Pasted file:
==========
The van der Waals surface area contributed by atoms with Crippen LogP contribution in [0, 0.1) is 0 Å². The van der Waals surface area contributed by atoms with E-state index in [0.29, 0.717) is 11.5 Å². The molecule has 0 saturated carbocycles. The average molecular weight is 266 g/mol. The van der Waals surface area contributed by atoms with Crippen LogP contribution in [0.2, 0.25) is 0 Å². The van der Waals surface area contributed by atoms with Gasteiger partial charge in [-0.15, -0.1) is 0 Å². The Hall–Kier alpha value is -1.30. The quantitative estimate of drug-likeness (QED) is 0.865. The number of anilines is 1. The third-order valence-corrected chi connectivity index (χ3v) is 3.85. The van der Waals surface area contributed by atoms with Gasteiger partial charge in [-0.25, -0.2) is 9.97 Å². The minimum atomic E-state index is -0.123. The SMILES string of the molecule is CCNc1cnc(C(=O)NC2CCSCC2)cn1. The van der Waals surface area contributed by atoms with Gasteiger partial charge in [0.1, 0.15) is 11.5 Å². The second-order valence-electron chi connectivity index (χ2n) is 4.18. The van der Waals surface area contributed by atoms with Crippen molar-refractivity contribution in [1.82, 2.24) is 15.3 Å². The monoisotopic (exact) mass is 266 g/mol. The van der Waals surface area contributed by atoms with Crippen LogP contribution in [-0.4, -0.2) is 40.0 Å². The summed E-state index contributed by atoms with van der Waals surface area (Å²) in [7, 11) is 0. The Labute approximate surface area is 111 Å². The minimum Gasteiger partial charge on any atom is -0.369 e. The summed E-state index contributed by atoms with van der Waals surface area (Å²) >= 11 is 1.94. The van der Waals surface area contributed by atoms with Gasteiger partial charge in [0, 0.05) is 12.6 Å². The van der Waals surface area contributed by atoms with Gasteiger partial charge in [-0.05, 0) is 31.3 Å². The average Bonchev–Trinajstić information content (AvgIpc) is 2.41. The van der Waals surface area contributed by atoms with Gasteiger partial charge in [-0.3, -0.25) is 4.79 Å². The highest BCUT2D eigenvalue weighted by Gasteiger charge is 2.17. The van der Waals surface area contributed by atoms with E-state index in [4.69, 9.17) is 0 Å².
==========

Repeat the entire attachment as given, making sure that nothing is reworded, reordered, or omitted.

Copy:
The van der Waals surface area contributed by atoms with Crippen LogP contribution in [0, 0.1) is 0 Å². The van der Waals surface area contributed by atoms with E-state index in [0.29, 0.717) is 11.5 Å². The molecule has 0 saturated carbocycles. The average molecular weight is 266 g/mol. The van der Waals surface area contributed by atoms with Crippen LogP contribution in [0.2, 0.25) is 0 Å². The van der Waals surface area contributed by atoms with Gasteiger partial charge in [-0.15, -0.1) is 0 Å². The Hall–Kier alpha value is -1.30. The quantitative estimate of drug-likeness (QED) is 0.865. The number of anilines is 1. The third-order valence-corrected chi connectivity index (χ3v) is 3.85. The van der Waals surface area contributed by atoms with Gasteiger partial charge in [-0.25, -0.2) is 9.97 Å². The minimum atomic E-state index is -0.123. The SMILES string of the molecule is CCNc1cnc(C(=O)NC2CCSCC2)cn1. The van der Waals surface area contributed by atoms with Gasteiger partial charge in [0.1, 0.15) is 11.5 Å². The second-order valence-electron chi connectivity index (χ2n) is 4.18. The van der Waals surface area contributed by atoms with Crippen molar-refractivity contribution in [1.82, 2.24) is 15.3 Å². The monoisotopic (exact) mass is 266 g/mol. The van der Waals surface area contributed by atoms with Crippen LogP contribution in [-0.4, -0.2) is 40.0 Å². The summed E-state index contributed by atoms with van der Waals surface area (Å²) in [7, 11) is 0. The Labute approximate surface area is 111 Å². The minimum Gasteiger partial charge on any atom is -0.369 e. The summed E-state index contributed by atoms with van der Waals surface area (Å²) >= 11 is 1.94. The van der Waals surface area contributed by atoms with Gasteiger partial charge in [0, 0.05) is 12.6 Å². The van der Waals surface area contributed by atoms with Gasteiger partial charge in [-0.05, 0) is 31.3 Å². The average Bonchev–Trinajstić information content (AvgIpc) is 2.41. The van der Waals surface area contributed by atoms with Gasteiger partial charge in [-0.3, -0.25) is 4.79 Å². The highest BCUT2D eigenvalue weighted by Gasteiger charge is 2.17. The van der Waals surface area contributed by atoms with E-state index in [4.69, 9.17) is 0 Å².